An early morning apartment fire in Queens sent three people to the hospital-including an infant and her mother-after a blaze erupted in the first-floor apartment of a Flushing apartment building. The fire broke out sometime around 2 in the morning on November 18th in a multi-resident unit at the Pomonok Houses on Parson’s Boulevard near 65th Avenue.
Some of the residents actually had to climb to the roof and cross to the adjacent building in order to escape the flames. Rescuers and victims alike describe a scene of horror-smoke so thick in the hallways and stairwells that visibility was impossible.
Reports indicate that the infant’s mother was not hurt by the fire but fainted after escaping the blaze. She was taken to the hospital for observation and treatment.
While an investigation into the cause of this particular apartment fire is still ongoing, statistics show that the majority of residential fires nationwide are caused by tenants. In fact, 50% of all residential blazes in New York City are fires that start while residents are cooking. Another 12% are caused by unsafe heating equipment (such as electric space heaters) that causes combustibles near them to ignite.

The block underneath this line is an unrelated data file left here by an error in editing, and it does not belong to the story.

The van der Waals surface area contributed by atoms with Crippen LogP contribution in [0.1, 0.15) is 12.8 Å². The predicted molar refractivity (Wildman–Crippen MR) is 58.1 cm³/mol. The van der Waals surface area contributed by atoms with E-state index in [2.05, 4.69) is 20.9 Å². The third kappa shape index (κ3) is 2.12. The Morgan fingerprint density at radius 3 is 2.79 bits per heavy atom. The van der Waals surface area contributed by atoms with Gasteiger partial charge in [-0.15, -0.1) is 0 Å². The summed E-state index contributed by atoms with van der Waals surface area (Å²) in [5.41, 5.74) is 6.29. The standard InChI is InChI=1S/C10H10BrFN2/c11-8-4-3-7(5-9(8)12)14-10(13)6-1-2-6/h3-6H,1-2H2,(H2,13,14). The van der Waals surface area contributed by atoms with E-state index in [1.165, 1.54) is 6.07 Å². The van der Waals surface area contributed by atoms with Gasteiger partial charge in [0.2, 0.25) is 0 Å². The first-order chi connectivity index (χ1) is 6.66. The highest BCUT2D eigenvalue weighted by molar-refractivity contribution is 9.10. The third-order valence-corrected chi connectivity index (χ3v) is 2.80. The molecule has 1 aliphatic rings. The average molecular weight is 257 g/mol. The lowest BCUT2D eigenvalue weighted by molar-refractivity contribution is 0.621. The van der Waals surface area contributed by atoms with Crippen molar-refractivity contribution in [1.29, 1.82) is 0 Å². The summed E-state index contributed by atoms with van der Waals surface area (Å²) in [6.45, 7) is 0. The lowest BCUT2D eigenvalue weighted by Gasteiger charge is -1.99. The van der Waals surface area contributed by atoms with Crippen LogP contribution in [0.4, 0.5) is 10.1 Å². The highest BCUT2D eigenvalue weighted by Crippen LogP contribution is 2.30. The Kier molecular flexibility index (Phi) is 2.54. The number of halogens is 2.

Other causes of fires in New York City are attributed to landlords and property owners who fail to properly maintain electrical lines and outlets or let flammable garbage and debris accumulate in places accessible to non-tenants. 12% of all fatal fires in New York’s residential homes and apartment complexes are caused by carelessly discarded or unattended smoking materials.
Whether it is the fault of a property owner or tenant, victims can make a claim against the parties responsible for their negligence in causing a fire. Victims can seek to recover compensation for pain and suffering, medical expenses, lost wages, and loss of property.
If you or a family member has been injured in a fire, contact an experienced New York City apartment fire injury attorney. Call the Law Offices of Nussin S. Fogel for a free consultation at 800-734-9338 or 212-385-1122 without any further delay.